Monday, 1 February 2010

Mapping Web 2.0 tools onto Higher Education

I wanted to post something that got back to the purpose of this blog - my learning experience. So I thought I'd reflect on what happened last week and how my thinking moved on. Here at the Institute of Education (an HE college in the UK) academic individuals are more inclined to seek my help than previously. Mostly this is to do with increasing financial pressures which mean that distance learning is a logical way to tap into overseas and long distance markets. I think this is true of HE everywhere. So what I need to do is make sure that what I say to them is at the right level and steer them in the right direction with the result being good quality use of learning technologies. If we end up offering something substandard then it's better not to do anything at all.

Broadly, I want to give educators the understand of the pedagogical values behind any particular tool and the skills to use it. My first thoughts were to present to colleagues my vision of Web 2.0 and hope they could interpret this and map onto their own learning design. I created a voicethread on the subject and a prezi which give some examples of tools that fits within these categories and could be of use within education. I thought that this could be my opening move which gives the big picture from which I could then focus on different areas.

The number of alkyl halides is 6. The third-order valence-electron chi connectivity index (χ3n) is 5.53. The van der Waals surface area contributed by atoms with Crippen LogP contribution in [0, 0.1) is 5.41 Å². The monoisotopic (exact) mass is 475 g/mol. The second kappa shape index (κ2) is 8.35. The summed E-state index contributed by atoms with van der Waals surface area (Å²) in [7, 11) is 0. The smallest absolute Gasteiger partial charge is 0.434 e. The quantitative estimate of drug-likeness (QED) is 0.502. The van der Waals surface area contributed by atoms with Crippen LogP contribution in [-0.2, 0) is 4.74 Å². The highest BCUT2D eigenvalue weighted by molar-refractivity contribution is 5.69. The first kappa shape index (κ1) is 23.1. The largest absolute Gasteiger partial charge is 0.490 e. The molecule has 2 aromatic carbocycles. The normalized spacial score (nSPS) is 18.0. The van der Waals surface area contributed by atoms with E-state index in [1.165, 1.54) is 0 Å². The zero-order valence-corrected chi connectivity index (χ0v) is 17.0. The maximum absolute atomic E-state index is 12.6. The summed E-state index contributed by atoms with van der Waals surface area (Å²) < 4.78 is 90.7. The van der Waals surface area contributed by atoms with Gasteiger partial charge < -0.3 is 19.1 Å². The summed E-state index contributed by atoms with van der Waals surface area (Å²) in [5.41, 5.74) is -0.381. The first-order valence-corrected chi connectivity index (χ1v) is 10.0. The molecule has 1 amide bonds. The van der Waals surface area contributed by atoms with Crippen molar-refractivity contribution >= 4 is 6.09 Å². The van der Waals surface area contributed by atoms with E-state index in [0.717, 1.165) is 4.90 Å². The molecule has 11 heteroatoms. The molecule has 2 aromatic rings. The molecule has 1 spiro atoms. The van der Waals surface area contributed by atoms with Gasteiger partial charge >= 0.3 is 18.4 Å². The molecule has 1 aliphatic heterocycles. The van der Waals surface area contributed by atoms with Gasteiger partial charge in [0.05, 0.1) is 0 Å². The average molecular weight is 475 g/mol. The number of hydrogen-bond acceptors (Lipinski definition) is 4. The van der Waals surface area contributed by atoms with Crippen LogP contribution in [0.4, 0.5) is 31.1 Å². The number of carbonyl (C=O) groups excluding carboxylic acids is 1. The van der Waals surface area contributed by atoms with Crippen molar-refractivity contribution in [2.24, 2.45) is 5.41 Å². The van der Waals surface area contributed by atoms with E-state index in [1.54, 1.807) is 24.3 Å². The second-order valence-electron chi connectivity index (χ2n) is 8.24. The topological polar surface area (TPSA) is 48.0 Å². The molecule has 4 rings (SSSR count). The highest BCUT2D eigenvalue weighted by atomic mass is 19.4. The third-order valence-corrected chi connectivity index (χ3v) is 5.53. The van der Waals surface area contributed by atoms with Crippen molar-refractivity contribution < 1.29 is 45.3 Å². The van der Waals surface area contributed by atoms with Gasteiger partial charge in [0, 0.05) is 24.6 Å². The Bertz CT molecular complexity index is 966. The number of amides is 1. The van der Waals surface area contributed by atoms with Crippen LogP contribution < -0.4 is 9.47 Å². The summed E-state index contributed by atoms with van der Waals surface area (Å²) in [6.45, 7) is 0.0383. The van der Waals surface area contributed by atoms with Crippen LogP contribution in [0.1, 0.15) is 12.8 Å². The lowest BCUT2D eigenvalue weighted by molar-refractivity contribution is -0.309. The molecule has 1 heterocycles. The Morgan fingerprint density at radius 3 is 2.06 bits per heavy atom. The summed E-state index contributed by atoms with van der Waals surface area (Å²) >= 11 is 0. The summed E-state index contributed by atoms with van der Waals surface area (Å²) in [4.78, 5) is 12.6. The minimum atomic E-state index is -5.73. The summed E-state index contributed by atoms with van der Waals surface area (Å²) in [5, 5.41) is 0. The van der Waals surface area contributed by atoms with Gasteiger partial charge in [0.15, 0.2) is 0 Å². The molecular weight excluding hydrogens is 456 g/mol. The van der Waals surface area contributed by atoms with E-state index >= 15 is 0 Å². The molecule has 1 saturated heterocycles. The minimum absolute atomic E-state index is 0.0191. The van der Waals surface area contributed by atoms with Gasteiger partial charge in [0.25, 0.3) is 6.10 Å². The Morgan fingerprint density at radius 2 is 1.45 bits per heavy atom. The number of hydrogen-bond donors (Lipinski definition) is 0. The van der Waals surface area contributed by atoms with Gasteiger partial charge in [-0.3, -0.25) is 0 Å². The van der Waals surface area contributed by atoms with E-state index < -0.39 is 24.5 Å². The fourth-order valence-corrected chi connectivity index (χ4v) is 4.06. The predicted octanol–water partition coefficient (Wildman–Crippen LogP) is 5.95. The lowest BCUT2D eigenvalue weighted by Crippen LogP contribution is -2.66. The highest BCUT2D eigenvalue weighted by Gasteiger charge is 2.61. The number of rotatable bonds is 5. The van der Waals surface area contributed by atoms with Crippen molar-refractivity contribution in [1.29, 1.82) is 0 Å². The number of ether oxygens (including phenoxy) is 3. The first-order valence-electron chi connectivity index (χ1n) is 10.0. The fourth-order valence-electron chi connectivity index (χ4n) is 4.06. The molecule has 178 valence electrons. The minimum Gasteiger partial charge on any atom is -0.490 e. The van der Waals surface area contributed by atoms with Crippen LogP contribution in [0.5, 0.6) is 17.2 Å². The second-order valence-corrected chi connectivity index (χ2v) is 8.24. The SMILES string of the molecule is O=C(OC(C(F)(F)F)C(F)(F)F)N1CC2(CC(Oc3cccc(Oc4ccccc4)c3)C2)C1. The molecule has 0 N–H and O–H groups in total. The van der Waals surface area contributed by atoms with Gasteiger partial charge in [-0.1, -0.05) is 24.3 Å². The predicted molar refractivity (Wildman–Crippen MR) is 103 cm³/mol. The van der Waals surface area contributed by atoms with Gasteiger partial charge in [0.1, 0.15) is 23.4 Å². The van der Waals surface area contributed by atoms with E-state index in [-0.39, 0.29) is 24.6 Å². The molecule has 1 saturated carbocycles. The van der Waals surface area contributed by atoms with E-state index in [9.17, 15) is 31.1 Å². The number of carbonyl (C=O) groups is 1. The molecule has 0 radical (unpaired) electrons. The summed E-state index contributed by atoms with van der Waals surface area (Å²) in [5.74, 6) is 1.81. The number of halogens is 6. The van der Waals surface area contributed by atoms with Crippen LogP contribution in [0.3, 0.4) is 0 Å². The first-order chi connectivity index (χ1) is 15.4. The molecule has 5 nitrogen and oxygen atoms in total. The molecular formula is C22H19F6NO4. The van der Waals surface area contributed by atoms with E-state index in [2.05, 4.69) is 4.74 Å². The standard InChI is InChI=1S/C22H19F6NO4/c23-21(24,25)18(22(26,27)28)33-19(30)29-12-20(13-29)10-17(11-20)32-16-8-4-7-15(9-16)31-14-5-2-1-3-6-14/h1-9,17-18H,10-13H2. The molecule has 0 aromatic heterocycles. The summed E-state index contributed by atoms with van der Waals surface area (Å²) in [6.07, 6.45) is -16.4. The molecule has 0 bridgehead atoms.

However, in presenting this to be few people, it became clear that I needed to simplify things. I need to speak the language of an HE academic trying to grapple with learning technologies. To do this, I need to stop focusing so much on Web 2.0 and its ethos and get straight to the tools themselves, mapping their use onto the practical consideration of a typical educator in my context. To this end, I created this prezi. Essentially, my previous concept maps were too big with too much information so I've simplified this. Also, people no longer have to understand Web 2.0 and its ethos at the same time as seeing a number of tool names to which they are unfamiliar. Instead, they just see the tools and which activity of their learning design it fits in with. So now there is only one layer of newness instead of two. The next step will be to create a voicethread to get some audio onto this and to start showing people the tools.

You will notice from the prezi that each category includes the relevant blackboard tools. What I'm not doing is getting educators to shun our VLE. However, if there's an outside tool that does a job that the VLE doesn't, or does it much better - we should be tapping into that. I'm not sure that this a majority viewpoint but it's certainly mine.

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